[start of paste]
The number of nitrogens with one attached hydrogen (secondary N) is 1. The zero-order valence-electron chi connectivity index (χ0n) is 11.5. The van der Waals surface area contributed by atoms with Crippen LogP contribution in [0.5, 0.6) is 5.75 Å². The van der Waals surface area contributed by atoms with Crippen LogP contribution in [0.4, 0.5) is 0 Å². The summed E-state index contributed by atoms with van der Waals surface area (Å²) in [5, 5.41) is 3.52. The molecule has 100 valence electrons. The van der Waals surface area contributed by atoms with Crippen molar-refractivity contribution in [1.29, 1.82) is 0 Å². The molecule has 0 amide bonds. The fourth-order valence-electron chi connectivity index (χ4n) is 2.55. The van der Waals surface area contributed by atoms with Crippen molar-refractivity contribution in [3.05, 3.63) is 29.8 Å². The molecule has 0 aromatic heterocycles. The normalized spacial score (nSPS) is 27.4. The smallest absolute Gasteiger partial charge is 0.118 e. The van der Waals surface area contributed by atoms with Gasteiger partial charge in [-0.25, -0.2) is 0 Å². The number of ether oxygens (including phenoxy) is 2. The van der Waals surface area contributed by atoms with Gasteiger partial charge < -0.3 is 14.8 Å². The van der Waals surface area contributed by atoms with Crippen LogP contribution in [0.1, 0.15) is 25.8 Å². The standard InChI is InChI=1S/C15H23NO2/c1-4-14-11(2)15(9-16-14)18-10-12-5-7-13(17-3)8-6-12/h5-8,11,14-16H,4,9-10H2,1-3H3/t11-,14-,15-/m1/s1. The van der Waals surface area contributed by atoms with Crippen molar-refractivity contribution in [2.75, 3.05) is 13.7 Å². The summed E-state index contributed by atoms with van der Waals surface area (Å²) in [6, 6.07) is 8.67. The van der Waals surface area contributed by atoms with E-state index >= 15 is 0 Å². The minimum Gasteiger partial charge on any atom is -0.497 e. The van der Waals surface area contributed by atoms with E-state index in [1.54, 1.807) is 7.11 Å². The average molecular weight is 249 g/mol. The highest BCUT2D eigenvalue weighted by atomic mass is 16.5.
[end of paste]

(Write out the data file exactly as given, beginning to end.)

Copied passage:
The number of nitrogens with one attached hydrogen (secondary N) is 1. The zero-order valence-electron chi connectivity index (χ0n) is 11.5. The van der Waals surface area contributed by atoms with Crippen LogP contribution in [0.5, 0.6) is 5.75 Å². The van der Waals surface area contributed by atoms with Crippen LogP contribution in [0.4, 0.5) is 0 Å². The summed E-state index contributed by atoms with van der Waals surface area (Å²) in [5, 5.41) is 3.52. The molecule has 100 valence electrons. The van der Waals surface area contributed by atoms with Crippen molar-refractivity contribution in [1.29, 1.82) is 0 Å². The molecule has 0 amide bonds. The fourth-order valence-electron chi connectivity index (χ4n) is 2.55. The van der Waals surface area contributed by atoms with Crippen molar-refractivity contribution in [3.05, 3.63) is 29.8 Å². The molecule has 0 aromatic heterocycles. The normalized spacial score (nSPS) is 27.4. The smallest absolute Gasteiger partial charge is 0.118 e. The van der Waals surface area contributed by atoms with Gasteiger partial charge in [-0.25, -0.2) is 0 Å². The number of ether oxygens (including phenoxy) is 2. The van der Waals surface area contributed by atoms with Gasteiger partial charge < -0.3 is 14.8 Å². The van der Waals surface area contributed by atoms with Crippen LogP contribution in [0.1, 0.15) is 25.8 Å². The standard InChI is InChI=1S/C15H23NO2/c1-4-14-11(2)15(9-16-14)18-10-12-5-7-13(17-3)8-6-12/h5-8,11,14-16H,4,9-10H2,1-3H3/t11-,14-,15-/m1/s1. The van der Waals surface area contributed by atoms with Crippen molar-refractivity contribution in [2.75, 3.05) is 13.7 Å². The summed E-state index contributed by atoms with van der Waals surface area (Å²) in [6, 6.07) is 8.67. The van der Waals surface area contributed by atoms with E-state index >= 15 is 0 Å². The minimum Gasteiger partial charge on any atom is -0.497 e. The van der Waals surface area contributed by atoms with E-state index in [1.54, 1.807) is 7.11 Å². The average molecular weight is 249 g/mol. The highest BCUT2D eigenvalue weighted by atomic mass is 16.5.